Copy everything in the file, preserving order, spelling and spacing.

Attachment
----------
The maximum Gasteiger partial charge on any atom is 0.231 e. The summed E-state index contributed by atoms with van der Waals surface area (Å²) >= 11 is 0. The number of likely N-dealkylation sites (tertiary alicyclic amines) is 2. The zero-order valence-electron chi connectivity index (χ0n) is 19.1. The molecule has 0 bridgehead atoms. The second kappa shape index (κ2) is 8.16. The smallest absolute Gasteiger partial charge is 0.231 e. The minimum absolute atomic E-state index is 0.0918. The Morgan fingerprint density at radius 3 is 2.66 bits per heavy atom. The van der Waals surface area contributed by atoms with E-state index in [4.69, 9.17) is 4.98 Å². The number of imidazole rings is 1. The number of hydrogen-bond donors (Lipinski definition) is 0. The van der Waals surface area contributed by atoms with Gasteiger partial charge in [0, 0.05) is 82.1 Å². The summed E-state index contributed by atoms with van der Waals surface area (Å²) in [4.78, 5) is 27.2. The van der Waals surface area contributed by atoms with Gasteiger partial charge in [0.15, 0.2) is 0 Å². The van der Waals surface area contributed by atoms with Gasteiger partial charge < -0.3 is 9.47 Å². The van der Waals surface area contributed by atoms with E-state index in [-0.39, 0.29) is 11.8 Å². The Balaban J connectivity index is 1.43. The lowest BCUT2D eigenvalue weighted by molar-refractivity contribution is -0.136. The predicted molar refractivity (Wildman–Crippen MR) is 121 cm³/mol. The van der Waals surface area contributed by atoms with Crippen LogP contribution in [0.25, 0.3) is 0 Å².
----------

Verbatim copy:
The maximum Gasteiger partial charge on any atom is 0.231 e. The summed E-state index contributed by atoms with van der Waals surface area (Å²) >= 11 is 0. The number of likely N-dealkylation sites (tertiary alicyclic amines) is 2. The zero-order valence-electron chi connectivity index (χ0n) is 19.1. The molecule has 0 bridgehead atoms. The second kappa shape index (κ2) is 8.16. The smallest absolute Gasteiger partial charge is 0.231 e. The minimum absolute atomic E-state index is 0.0918. The Morgan fingerprint density at radius 3 is 2.66 bits per heavy atom. The van der Waals surface area contributed by atoms with E-state index in [4.69, 9.17) is 4.98 Å². The number of imidazole rings is 1. The number of hydrogen-bond donors (Lipinski definition) is 0. The van der Waals surface area contributed by atoms with Gasteiger partial charge in [0, 0.05) is 82.1 Å². The summed E-state index contributed by atoms with van der Waals surface area (Å²) in [4.78, 5) is 27.2. The van der Waals surface area contributed by atoms with Gasteiger partial charge in [0.15, 0.2) is 0 Å². The van der Waals surface area contributed by atoms with Gasteiger partial charge < -0.3 is 9.47 Å². The van der Waals surface area contributed by atoms with E-state index in [-0.39, 0.29) is 11.8 Å². The Balaban J connectivity index is 1.43. The lowest BCUT2D eigenvalue weighted by molar-refractivity contribution is -0.136. The predicted molar refractivity (Wildman–Crippen MR) is 121 cm³/mol. The van der Waals surface area contributed by atoms with Crippen LogP contribution in [0.25, 0.3) is 0 Å².